Les Miserables, criminal justice reform and the ripple effect of grace

By Patrick Purtill

The 30th anniversary of the opening of Les Miserables on Broadwa — Claude-Michel Schonberg and Alain Boublil's musical theatre masterpiece — has arrived. Based on Victor Hugo's mammoth 1862 novel of the same name, it is one of the world's most popular musicals. Over 70 million people worldwide have seen it, resulting in a profit of over $2.6 billion dollars.

It is especially popular here in America: a revival that ran on Broadway from 2014 to 2016 made more than $109 million and its star-studded 2012 incarnation on the big screen was both a critical and popular hit. Our country loves the tale of revolution, romance and redemption—but have we learned its central lesson?

The story follows the life of Jean Valjean, a convict sentenced to 19 years of hard labor for petty robbery. After his release, he fails to find work, turned away from honest employment because of the yellow ticket that indicates his status as an ex-convict. As he leaves, he is mocked by Inspector Javert—a draconian villain whose core belief that "Men like [Valjean] can never change" drives him to dog Valjean's steps throughout the musical.

So callous does Valjean become that when the kindly Bishop of Digne takes him in for the night, he steals the bishop's silver dinnerware and runs off. He is immediately apprehended and taken back to the bishop—and their encounter changes the course of his life.

The bishop waves off the police and tells them the silver was a gift—and then presents Valjean with silver candlesticks as well. "But remember this my brother," he sings, "see in this some higher plan/You must use this precious silver/To become an honest man/By the witness of the martyrs/By the passion and the blood/I have raised you out of darkness/I have bought your soul for God."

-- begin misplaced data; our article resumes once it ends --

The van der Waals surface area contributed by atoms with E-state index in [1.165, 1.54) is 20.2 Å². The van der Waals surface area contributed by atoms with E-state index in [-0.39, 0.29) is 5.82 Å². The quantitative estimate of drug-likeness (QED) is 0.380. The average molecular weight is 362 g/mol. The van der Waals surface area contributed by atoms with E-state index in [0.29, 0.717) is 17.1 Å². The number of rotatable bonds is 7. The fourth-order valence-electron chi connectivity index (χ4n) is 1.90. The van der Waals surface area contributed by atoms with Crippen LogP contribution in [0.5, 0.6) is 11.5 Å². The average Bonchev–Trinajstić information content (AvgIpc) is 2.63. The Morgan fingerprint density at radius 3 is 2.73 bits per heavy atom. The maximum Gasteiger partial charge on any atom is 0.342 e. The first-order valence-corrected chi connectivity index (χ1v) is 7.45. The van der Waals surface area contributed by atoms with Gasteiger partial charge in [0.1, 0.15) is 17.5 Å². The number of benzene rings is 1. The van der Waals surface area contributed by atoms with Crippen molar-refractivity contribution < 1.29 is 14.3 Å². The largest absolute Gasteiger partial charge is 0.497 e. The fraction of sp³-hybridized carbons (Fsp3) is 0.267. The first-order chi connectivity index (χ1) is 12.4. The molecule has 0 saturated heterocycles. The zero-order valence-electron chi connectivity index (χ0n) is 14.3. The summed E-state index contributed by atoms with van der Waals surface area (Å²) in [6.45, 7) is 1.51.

This, all within the first five minutes of the musical, is its turning point. The bishop's act of radical trust and generosity embodies the central theme of the musical: "To love another person is to see the face of God." It empowers Valjean to live a life of virtue and mercy himself. The rest of the nearly three-hour run time is just Valjean striving, amidst the grimy, violent streets of Paris, to live a life worthy of the calling he has received.

The bishop's example presents our country with a challenge: How have we treated our ex-offenders? How have we met them at this turning point—this moment of grace? Do we see the face of God on our ex-offenders?

So far, the answer is a decided "no." The National Institute of Justice shared a study that tracked over 400,000 prisoners from 30 states after their release in 2005. Of these prisoners, two-thirds were rearrested in three years, three quarters were re-arrested in five years, and over half were re-arrested within one year.

Americans might love a creative and powerful redemption story on stage or on screen, but where were we when these prisoners decided to reoffend? These statistics speak poorly for our willingness to come alongside and help others realize the redemption they deserve.

This choice has a cost: it puts a huge dent in American pocketbooks and does horrifying damage to American families. Our country spends $80 billion on corrections yearly, which breaks down to about $260 per taxpayer. Blacks are incarcerated at 7 times the rate of whites, and one of every nine black children has had at least one parent behind bars.